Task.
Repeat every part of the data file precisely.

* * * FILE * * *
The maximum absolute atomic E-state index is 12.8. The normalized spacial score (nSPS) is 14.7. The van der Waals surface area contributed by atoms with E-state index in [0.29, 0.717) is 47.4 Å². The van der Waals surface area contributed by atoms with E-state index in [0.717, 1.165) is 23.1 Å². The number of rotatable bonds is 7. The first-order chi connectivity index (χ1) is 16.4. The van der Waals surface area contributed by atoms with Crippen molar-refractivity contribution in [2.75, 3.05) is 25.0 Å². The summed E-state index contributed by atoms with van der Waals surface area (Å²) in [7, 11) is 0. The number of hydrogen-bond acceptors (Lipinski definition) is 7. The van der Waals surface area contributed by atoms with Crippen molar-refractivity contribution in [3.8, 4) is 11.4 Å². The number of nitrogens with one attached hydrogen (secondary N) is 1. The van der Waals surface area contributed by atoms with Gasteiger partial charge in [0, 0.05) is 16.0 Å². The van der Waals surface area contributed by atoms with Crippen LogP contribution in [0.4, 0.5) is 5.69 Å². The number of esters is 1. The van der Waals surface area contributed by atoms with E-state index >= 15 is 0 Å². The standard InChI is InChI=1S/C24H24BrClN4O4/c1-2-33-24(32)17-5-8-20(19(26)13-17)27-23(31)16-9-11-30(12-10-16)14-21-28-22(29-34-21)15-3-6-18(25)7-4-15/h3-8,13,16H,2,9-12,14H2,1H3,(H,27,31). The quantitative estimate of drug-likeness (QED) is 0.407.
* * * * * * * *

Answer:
The maximum absolute atomic E-state index is 12.8. The normalized spacial score (nSPS) is 14.7. The van der Waals surface area contributed by atoms with E-state index in [0.29, 0.717) is 47.4 Å². The van der Waals surface area contributed by atoms with E-state index in [0.717, 1.165) is 23.1 Å². The number of rotatable bonds is 7. The first-order chi connectivity index (χ1) is 16.4. The van der Waals surface area contributed by atoms with Crippen molar-refractivity contribution in [2.75, 3.05) is 25.0 Å². The summed E-state index contributed by atoms with van der Waals surface area (Å²) in [7, 11) is 0. The number of hydrogen-bond acceptors (Lipinski definition) is 7. The van der Waals surface area contributed by atoms with Crippen molar-refractivity contribution in [3.8, 4) is 11.4 Å². The number of nitrogens with one attached hydrogen (secondary N) is 1. The van der Waals surface area contributed by atoms with Gasteiger partial charge in [0, 0.05) is 16.0 Å². The van der Waals surface area contributed by atoms with Crippen LogP contribution in [0.4, 0.5) is 5.69 Å². The number of esters is 1. The van der Waals surface area contributed by atoms with E-state index >= 15 is 0 Å². The standard InChI is InChI=1S/C24H24BrClN4O4/c1-2-33-24(32)17-5-8-20(19(26)13-17)27-23(31)16-9-11-30(12-10-16)14-21-28-22(29-34-21)15-3-6-18(25)7-4-15/h3-8,13,16H,2,9-12,14H2,1H3,(H,27,31). The quantitative estimate of drug-likeness (QED) is 0.407.